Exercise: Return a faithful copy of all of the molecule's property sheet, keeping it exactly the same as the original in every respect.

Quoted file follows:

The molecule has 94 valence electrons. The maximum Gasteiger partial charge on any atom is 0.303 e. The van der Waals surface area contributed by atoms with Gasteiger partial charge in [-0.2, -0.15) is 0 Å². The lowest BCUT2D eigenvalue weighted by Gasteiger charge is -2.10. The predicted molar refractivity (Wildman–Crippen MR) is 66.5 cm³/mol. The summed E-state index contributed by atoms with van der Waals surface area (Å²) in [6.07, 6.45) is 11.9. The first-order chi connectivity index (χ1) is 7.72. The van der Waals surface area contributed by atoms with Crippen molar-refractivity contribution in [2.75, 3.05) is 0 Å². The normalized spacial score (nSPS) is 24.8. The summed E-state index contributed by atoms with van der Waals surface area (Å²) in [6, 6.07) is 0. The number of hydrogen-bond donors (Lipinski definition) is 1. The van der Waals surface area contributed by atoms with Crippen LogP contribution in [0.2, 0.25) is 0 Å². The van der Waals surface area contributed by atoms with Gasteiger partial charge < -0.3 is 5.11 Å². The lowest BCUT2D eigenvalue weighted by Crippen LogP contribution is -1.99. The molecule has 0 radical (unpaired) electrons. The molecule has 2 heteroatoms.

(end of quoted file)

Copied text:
The molecule has 94 valence electrons. The maximum Gasteiger partial charge on any atom is 0.303 e. The van der Waals surface area contributed by atoms with Gasteiger partial charge in [-0.2, -0.15) is 0 Å². The lowest BCUT2D eigenvalue weighted by Gasteiger charge is -2.10. The predicted molar refractivity (Wildman–Crippen MR) is 66.5 cm³/mol. The summed E-state index contributed by atoms with van der Waals surface area (Å²) in [6.07, 6.45) is 11.9. The first-order chi connectivity index (χ1) is 7.72. The van der Waals surface area contributed by atoms with Crippen molar-refractivity contribution in [2.75, 3.05) is 0 Å². The normalized spacial score (nSPS) is 24.8. The summed E-state index contributed by atoms with van der Waals surface area (Å²) in [6, 6.07) is 0. The number of hydrogen-bond donors (Lipinski definition) is 1. The van der Waals surface area contributed by atoms with Crippen LogP contribution in [0.2, 0.25) is 0 Å². The van der Waals surface area contributed by atoms with Gasteiger partial charge < -0.3 is 5.11 Å². The lowest BCUT2D eigenvalue weighted by Crippen LogP contribution is -1.99. The molecule has 0 radical (unpaired) electrons. The molecule has 2 heteroatoms.